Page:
In *10th Innovations in Theoretical Computer Science Conference (ITCS)*, volume Lipics 124, pages 21, 2019. Leibniz International Proceedings in Informatics, Schloss Dagstuhl - Leibniz-Zentrum fuer Informatik.

Paper doi abstract bibtex

Paper doi abstract bibtex

We study the existence of allocations of indivisible goods that are envy-free up to one good (EF1), under the additional constraint that each bundle needs to be connected in an underlying item graph G. When the items are arranged in a path, we show that EF1 allocations are guaranteed to exist for arbitrary monotonic utility functions over bundles, provided that either there are at most four agents, or there are any number of agents but they all have identical utility functions. Our existence proofs are based on classical arguments from the divisible cake-cutting setting, and involve discrete analogues of cut-and-choose, of Stromquist's moving-knife protocol, and of the Su-Simmons argument based on Sperner's lemma. Sperner's lemma can also be used to show that on a path, an EF2 allocation exists for any number of agents. Except for the results using Sperner's lemma, all of our procedures can be implemented by efficient algorithms. Our positive results for paths imply the existence of connected EF1 or EF2 allocations whenever G is traceable, i.e., contains a Hamiltonian path. For the case of two agents, we completely characterize the class of graphs G that guarantee the existence of EF1 allocations as the class of graphs whose biconnected components are arranged in a path. This class is strictly larger than the class of traceable graphs; one can check in linear time whether a graph belongs to this class, and if so return an EF1 allocation.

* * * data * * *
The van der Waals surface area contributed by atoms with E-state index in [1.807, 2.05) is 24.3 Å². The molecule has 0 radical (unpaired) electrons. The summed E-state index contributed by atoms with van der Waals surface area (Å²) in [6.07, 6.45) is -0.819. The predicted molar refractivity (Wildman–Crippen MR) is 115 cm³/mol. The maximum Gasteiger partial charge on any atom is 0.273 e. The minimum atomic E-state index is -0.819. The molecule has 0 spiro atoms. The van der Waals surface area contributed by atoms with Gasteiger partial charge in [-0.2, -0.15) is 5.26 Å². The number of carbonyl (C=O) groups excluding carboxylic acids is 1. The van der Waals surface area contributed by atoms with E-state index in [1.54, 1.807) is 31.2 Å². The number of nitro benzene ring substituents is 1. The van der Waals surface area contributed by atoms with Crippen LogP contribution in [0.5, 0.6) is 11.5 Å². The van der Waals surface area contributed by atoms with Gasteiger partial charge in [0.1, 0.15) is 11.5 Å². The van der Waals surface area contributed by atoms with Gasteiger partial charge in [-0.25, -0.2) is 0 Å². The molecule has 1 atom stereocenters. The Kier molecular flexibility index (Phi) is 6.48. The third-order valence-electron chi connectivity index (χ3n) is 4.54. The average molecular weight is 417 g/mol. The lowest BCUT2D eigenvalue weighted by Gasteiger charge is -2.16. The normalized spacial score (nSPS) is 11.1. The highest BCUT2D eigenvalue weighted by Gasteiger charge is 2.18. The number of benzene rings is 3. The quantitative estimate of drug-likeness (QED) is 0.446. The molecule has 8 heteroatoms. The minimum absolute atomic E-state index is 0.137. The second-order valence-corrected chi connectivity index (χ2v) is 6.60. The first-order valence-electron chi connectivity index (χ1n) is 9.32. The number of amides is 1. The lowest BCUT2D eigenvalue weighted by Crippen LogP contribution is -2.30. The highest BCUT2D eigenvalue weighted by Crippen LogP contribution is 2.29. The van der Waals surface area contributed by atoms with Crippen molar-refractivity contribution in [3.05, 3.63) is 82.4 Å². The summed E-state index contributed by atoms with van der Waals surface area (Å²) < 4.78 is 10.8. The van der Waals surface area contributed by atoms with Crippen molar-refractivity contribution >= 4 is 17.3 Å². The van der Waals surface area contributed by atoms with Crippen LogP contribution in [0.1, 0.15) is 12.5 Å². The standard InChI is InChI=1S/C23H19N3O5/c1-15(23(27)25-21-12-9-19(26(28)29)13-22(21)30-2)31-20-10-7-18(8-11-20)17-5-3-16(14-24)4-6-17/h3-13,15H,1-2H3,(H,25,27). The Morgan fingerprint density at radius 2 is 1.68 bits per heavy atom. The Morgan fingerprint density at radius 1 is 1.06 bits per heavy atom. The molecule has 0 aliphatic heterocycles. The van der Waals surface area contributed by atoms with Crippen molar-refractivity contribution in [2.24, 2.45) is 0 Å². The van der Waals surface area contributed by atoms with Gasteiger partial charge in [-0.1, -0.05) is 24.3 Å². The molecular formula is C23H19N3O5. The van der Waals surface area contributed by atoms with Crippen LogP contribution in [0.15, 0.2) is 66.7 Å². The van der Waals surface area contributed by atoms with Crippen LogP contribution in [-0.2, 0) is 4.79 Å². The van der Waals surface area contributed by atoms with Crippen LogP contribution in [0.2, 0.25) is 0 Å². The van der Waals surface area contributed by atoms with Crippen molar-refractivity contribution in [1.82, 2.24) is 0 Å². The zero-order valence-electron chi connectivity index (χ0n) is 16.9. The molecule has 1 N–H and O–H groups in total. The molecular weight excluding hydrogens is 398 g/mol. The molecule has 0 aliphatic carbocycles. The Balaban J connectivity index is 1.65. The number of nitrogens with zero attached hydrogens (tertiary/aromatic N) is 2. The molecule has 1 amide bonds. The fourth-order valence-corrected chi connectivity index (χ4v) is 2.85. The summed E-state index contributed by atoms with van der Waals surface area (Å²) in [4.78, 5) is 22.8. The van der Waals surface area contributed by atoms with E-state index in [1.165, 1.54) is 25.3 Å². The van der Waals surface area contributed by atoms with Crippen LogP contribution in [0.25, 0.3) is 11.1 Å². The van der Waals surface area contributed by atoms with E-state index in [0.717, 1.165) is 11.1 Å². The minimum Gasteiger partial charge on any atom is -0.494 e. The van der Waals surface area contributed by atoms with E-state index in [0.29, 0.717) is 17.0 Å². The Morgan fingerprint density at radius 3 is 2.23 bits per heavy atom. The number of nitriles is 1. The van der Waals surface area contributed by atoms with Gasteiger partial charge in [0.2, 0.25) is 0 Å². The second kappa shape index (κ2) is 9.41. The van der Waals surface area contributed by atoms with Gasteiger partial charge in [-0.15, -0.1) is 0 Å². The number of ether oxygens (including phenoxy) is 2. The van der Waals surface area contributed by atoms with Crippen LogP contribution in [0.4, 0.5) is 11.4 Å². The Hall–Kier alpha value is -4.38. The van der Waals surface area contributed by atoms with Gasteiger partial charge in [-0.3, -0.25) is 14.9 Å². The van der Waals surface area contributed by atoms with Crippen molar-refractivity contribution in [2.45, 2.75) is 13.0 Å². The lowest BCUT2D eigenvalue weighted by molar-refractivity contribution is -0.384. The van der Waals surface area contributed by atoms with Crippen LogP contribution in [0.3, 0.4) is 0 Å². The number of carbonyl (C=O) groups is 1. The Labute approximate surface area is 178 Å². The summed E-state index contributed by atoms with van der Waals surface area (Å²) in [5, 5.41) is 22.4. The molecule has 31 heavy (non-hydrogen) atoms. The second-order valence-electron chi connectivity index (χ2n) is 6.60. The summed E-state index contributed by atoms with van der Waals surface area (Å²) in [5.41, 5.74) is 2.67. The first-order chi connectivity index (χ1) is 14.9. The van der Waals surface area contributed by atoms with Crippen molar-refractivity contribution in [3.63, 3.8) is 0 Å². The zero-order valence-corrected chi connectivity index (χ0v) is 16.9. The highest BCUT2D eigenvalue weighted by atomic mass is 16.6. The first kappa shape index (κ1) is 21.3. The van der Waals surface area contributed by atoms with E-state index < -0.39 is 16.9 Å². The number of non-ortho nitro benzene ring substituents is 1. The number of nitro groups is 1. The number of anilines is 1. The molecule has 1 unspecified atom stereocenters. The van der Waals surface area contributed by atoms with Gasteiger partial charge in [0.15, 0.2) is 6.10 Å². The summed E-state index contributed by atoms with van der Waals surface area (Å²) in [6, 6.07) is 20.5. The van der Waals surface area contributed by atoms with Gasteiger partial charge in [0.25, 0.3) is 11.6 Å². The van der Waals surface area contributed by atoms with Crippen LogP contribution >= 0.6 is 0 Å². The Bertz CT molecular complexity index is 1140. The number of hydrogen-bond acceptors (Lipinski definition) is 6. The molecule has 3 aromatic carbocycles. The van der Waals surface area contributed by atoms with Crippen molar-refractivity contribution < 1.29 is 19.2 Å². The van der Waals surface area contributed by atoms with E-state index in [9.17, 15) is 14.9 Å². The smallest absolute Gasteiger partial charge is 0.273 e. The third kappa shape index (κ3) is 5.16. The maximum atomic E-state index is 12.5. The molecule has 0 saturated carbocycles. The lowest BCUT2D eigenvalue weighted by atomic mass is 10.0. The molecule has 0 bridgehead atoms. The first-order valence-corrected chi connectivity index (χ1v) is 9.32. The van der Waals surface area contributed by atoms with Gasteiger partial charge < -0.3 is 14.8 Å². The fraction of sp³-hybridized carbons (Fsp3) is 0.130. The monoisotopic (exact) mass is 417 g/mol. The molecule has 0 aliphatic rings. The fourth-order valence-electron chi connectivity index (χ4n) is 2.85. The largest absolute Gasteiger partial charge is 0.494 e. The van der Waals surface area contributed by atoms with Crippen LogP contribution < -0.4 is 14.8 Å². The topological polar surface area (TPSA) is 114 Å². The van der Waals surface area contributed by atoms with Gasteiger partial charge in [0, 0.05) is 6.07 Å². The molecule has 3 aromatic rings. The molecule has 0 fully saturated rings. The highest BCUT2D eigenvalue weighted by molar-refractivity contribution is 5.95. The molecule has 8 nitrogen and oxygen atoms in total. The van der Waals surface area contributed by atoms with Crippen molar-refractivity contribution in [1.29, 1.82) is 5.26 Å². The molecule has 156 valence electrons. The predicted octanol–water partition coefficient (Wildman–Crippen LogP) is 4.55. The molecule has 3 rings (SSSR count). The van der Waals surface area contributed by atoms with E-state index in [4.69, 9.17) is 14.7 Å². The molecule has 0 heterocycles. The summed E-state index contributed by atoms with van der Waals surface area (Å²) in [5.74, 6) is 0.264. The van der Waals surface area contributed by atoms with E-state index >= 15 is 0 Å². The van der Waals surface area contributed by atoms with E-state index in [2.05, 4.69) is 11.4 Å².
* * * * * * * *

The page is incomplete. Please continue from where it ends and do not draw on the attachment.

@inproceedings{bilo_almost_2019, abstract = {We study the existence of allocations of indivisible goods that are envy-free up to one good (EF1), under the additional constraint that each bundle needs to be connected in an underlying item graph G. When the items are arranged in a path, we show that EF1 allocations are guaranteed to exist for arbitrary monotonic utility functions over bundles, provided that either there are at most four agents, or there are any number of agents but they all have identical utility functions. Our existence proofs are based on classical arguments from the divisible cake-cutting setting, and involve discrete analogues of cut-and-choose, of Stromquist's moving-knife protocol, and of the Su-Simmons argument based on Sperner's lemma. Sperner's lemma can also be used to show that on a path, an EF2 allocation exists for any number of agents. Except for the results using Sperner's lemma, all of our procedures can be implemented by efficient algorithms. Our positive results for paths imply the existence of connected EF1 or EF2 allocations whenever G is traceable, i.e., contains a Hamiltonian path. For the case of two agents, we completely characterize the class of graphs G that guarantee the existence of EF1 allocations as the class of graphs whose biconnected components are arranged in a path. This class is strictly larger than the class of traceable graphs; one can check in linear time whether a graph belongs to this class, and if so return an EF1 allocation.}, author = {Bil{\`o}, Vittorio and Caragiannis, Ioannis and Flammini, Michele and Igarashi, Ayumi and Monaco, Gianpiero and Peters, Dominik and Vinci, Cosimo and Zwicker, William S.}, booktitle = {10th {Innovations} in {Theoretical} {Computer} {Science} {Conference} ({ITCS})}, date-modified = {2021-09-03 10:17:52 +0200}, doi = {10.4230/LIPIcs.ITCS.2019.14}, editor = {Avrim Blum}, isbn = {978-3-95977-095-8}, pages = {21}, publisher = {Leibniz International Proceedings in Informatics, Schloss Dagstuhl - Leibniz-Zentrum fuer Informatik}, title = {Almost {Envy}-{Free} {Allocations} with {Connected} {Bundles}}, url = {https://drops.dagstuhl.de/opus/volltexte/2018/10107/}, volume = {Lipics 124}, year = {2019}, Bdsk-Url-1 = {https://drops.dagstuhl.de/opus/volltexte/2018/10107/}, Bdsk-Url-2 = {https://doi.org/10.4230/LIPIcs.ITCS.2019.14}}

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